This is an unusual cycle – it does not have enough of the usual drivers to cause wholescale price and margin collapse – except in US ethylene/polyethylene. It has, however, started to drive sentiment and significant nervousness. There is likely long-term value in DWDP, WLK and probably LYB (unless the company buys Braskem at some sort of peak value), but it is generally a futile endeavor to push these names when sentiment is against you. If you are a long-term investor and you own DWDP and/or WLK, waiting it out is likely the right strategy, otherwise, wait for a better entry point.

We still prefer the intermediate group – largely covered above, but also see FUL below. This is where lack of investor interest and low valuations should drive M&A. HUN, OLN, FUL, TSE, CC, 1COV, as well as WLK and BASF.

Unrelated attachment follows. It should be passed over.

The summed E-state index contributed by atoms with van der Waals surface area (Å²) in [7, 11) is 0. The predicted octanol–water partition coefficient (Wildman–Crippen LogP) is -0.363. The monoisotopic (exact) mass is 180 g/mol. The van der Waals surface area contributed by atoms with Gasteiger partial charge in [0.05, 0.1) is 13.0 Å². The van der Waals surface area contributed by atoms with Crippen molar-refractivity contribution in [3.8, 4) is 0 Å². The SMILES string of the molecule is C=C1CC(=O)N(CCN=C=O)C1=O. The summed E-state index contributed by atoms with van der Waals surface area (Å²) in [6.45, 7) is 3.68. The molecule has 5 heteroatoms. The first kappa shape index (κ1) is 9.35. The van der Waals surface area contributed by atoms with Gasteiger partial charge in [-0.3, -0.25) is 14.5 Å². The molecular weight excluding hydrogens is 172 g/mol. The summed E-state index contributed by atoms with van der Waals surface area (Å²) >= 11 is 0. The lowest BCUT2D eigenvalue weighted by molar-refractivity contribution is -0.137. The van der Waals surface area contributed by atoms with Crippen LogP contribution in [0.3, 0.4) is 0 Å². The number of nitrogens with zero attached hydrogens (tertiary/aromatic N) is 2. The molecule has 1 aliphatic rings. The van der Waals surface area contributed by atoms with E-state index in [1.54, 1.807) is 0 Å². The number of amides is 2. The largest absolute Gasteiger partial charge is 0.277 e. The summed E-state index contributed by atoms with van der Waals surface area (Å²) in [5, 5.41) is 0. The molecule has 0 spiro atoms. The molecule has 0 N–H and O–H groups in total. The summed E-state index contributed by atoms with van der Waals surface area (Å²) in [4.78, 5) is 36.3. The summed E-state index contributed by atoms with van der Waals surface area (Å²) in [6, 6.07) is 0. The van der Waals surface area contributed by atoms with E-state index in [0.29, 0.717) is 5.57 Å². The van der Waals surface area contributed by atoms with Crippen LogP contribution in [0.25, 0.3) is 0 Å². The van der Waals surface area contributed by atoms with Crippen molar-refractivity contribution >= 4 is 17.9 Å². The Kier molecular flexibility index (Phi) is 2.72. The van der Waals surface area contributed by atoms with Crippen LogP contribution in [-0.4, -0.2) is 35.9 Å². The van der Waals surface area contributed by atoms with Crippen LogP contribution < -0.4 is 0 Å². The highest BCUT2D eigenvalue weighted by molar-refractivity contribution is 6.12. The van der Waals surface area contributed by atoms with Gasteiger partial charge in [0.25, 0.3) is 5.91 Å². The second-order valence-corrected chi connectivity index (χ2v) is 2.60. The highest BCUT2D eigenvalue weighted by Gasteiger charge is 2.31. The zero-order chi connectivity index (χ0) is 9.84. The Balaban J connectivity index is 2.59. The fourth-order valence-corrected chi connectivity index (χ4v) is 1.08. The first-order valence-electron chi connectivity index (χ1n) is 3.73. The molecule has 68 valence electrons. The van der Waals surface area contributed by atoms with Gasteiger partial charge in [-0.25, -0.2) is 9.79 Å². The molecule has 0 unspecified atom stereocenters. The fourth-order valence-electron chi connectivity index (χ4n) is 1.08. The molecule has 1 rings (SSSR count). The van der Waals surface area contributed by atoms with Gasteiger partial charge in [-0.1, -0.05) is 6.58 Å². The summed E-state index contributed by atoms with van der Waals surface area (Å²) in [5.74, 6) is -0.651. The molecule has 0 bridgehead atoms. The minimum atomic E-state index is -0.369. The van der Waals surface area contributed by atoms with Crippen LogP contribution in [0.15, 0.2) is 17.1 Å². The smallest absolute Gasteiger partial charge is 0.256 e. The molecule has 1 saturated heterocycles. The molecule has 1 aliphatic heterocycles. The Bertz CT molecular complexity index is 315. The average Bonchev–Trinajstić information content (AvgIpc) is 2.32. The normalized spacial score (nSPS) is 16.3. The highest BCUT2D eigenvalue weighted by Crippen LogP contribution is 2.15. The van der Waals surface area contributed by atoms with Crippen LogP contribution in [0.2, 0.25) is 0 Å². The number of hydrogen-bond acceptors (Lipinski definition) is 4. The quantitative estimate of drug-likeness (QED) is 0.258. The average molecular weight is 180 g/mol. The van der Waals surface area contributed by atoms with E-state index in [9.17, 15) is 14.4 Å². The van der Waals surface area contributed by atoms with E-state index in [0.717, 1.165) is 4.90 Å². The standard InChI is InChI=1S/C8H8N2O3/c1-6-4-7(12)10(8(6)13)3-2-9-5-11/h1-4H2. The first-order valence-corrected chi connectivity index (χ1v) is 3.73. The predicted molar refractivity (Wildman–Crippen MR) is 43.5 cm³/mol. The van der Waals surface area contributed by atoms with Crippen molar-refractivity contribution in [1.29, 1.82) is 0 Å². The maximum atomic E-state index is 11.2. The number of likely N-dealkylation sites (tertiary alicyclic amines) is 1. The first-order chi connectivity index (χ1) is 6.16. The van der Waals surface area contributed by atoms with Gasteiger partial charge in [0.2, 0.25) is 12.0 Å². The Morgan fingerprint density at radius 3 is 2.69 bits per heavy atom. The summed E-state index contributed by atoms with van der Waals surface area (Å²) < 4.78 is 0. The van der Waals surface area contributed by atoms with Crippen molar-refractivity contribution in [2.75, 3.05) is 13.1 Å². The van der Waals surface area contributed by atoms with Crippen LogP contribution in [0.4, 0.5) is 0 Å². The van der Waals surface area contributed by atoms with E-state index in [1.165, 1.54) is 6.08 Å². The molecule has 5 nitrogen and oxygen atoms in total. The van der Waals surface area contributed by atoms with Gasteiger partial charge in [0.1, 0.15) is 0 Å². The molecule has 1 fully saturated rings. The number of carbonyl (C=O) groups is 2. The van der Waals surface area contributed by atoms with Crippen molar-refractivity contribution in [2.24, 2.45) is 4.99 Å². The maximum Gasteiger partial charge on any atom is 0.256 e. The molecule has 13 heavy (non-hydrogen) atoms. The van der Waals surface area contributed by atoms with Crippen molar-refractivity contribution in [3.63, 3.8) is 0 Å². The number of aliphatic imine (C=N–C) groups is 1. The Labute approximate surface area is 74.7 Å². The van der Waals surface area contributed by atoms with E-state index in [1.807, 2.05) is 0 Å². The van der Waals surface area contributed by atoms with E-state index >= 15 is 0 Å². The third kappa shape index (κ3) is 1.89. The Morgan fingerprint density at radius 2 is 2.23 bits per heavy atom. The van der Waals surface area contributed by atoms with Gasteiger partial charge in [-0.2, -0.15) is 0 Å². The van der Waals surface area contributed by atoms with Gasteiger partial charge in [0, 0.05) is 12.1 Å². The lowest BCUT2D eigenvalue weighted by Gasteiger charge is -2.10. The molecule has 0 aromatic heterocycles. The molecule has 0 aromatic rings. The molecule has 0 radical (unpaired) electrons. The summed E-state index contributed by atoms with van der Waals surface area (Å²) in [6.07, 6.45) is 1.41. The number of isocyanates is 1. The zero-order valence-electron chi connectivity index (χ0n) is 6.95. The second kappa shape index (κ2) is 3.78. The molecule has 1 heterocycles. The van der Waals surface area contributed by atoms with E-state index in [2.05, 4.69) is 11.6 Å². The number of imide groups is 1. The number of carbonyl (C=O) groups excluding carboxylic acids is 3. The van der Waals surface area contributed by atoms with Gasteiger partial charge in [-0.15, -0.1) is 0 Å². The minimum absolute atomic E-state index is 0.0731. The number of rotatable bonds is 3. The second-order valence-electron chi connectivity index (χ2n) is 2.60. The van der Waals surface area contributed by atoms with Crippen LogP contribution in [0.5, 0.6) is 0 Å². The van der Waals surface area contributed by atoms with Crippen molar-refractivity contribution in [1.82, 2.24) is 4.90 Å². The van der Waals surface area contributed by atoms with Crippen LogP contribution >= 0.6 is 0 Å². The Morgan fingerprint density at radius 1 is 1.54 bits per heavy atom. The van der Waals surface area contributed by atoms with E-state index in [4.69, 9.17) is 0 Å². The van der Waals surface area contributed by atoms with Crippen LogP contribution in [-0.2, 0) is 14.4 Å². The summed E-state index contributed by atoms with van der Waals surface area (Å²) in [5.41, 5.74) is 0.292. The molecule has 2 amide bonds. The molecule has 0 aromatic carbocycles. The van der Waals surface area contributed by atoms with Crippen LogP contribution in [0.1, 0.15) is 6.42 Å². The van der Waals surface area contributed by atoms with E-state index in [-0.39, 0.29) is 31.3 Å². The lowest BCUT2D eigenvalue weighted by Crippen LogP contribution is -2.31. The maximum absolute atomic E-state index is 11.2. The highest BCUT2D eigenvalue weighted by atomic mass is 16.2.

• FUL – Thesis Unchanged – Another Entry Point

Fuller’s earnings miss this week resulted in what is now a predictable over-reaction in the share price – and FUL is the worst performer this week. As shown in the chart below, the stock has given up much of the gains of the last few months and, in our view, represents another entry point. We have not changed our thesis and the comments below repeat what we wrote back in July.

Our interest in FUL is not based on whether the company can meet or beat near term earnings consistently – in fact that should be quite difficult to manage for a company in the process of integrating a large acquisition and facing raw material headwinds. Our interest comes from the limited benefit of the doubt given to the company with respect to the value that can be added from the recent Royal acquisition and the potential upside (100%) if the company can get it right.  We have used SWK as a possible proxy.